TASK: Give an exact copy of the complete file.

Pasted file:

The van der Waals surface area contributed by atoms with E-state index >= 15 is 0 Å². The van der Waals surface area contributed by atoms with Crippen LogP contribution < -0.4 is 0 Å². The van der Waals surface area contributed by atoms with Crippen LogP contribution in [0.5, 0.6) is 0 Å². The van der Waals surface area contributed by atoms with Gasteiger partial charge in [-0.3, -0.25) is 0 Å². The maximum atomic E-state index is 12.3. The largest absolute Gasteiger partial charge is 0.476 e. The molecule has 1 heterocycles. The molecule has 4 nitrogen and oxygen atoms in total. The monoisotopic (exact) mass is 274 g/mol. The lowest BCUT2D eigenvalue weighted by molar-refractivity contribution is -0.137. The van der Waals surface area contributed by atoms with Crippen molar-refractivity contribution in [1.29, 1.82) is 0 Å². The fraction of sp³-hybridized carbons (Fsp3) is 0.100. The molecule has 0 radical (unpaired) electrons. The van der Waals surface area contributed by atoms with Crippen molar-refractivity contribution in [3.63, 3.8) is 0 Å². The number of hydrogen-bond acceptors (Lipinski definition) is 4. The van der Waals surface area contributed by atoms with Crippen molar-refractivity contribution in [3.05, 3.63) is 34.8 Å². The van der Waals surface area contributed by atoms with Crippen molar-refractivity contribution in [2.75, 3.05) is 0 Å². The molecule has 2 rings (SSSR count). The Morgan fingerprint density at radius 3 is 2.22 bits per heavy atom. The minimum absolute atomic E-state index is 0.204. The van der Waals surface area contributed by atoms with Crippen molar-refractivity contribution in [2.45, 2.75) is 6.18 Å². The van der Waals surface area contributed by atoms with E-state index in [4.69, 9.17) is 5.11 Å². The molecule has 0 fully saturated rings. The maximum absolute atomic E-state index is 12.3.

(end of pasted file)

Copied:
The van der Waals surface area contributed by atoms with E-state index >= 15 is 0 Å². The van der Waals surface area contributed by atoms with Crippen LogP contribution < -0.4 is 0 Å². The van der Waals surface area contributed by atoms with Crippen LogP contribution in [0.5, 0.6) is 0 Å². The van der Waals surface area contributed by atoms with Gasteiger partial charge in [-0.3, -0.25) is 0 Å². The maximum atomic E-state index is 12.3. The largest absolute Gasteiger partial charge is 0.476 e. The molecule has 1 heterocycles. The molecule has 4 nitrogen and oxygen atoms in total. The monoisotopic (exact) mass is 274 g/mol. The lowest BCUT2D eigenvalue weighted by molar-refractivity contribution is -0.137. The van der Waals surface area contributed by atoms with Crippen molar-refractivity contribution in [1.29, 1.82) is 0 Å². The fraction of sp³-hybridized carbons (Fsp3) is 0.100. The molecule has 0 radical (unpaired) electrons. The van der Waals surface area contributed by atoms with Crippen molar-refractivity contribution in [3.63, 3.8) is 0 Å². The number of hydrogen-bond acceptors (Lipinski definition) is 4. The van der Waals surface area contributed by atoms with Crippen molar-refractivity contribution in [3.05, 3.63) is 34.8 Å². The van der Waals surface area contributed by atoms with Crippen molar-refractivity contribution in [2.75, 3.05) is 0 Å². The molecule has 2 rings (SSSR count). The Morgan fingerprint density at radius 3 is 2.22 bits per heavy atom. The minimum absolute atomic E-state index is 0.204. The van der Waals surface area contributed by atoms with Crippen molar-refractivity contribution in [2.45, 2.75) is 6.18 Å². The van der Waals surface area contributed by atoms with E-state index in [4.69, 9.17) is 5.11 Å². The molecule has 0 fully saturated rings. The maximum absolute atomic E-state index is 12.3.